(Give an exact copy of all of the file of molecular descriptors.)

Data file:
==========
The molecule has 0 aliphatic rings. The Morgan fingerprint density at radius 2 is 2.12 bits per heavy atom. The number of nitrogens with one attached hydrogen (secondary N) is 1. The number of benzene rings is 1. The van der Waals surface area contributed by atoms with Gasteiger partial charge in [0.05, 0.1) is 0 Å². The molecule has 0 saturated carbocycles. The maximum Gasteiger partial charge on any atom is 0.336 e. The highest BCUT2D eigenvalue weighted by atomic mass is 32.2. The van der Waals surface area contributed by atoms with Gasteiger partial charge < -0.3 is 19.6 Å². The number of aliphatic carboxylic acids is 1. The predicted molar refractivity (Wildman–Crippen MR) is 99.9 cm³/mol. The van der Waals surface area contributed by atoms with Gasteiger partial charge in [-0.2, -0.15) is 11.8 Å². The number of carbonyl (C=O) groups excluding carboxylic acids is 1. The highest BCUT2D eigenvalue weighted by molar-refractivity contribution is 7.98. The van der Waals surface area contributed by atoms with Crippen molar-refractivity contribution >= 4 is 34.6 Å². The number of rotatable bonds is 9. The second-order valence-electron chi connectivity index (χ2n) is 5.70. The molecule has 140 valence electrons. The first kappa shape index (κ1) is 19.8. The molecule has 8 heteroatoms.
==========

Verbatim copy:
The molecule has 0 aliphatic rings. The Morgan fingerprint density at radius 2 is 2.12 bits per heavy atom. The number of nitrogens with one attached hydrogen (secondary N) is 1. The number of benzene rings is 1. The van der Waals surface area contributed by atoms with Gasteiger partial charge in [0.05, 0.1) is 0 Å². The molecule has 0 saturated carbocycles. The maximum Gasteiger partial charge on any atom is 0.336 e. The highest BCUT2D eigenvalue weighted by atomic mass is 32.2. The van der Waals surface area contributed by atoms with Gasteiger partial charge < -0.3 is 19.6 Å². The number of aliphatic carboxylic acids is 1. The predicted molar refractivity (Wildman–Crippen MR) is 99.9 cm³/mol. The van der Waals surface area contributed by atoms with Gasteiger partial charge in [-0.2, -0.15) is 11.8 Å². The number of carbonyl (C=O) groups excluding carboxylic acids is 1. The highest BCUT2D eigenvalue weighted by molar-refractivity contribution is 7.98. The van der Waals surface area contributed by atoms with Crippen molar-refractivity contribution >= 4 is 34.6 Å². The number of rotatable bonds is 9. The second-order valence-electron chi connectivity index (χ2n) is 5.70. The molecule has 140 valence electrons. The first kappa shape index (κ1) is 19.8. The molecule has 8 heteroatoms.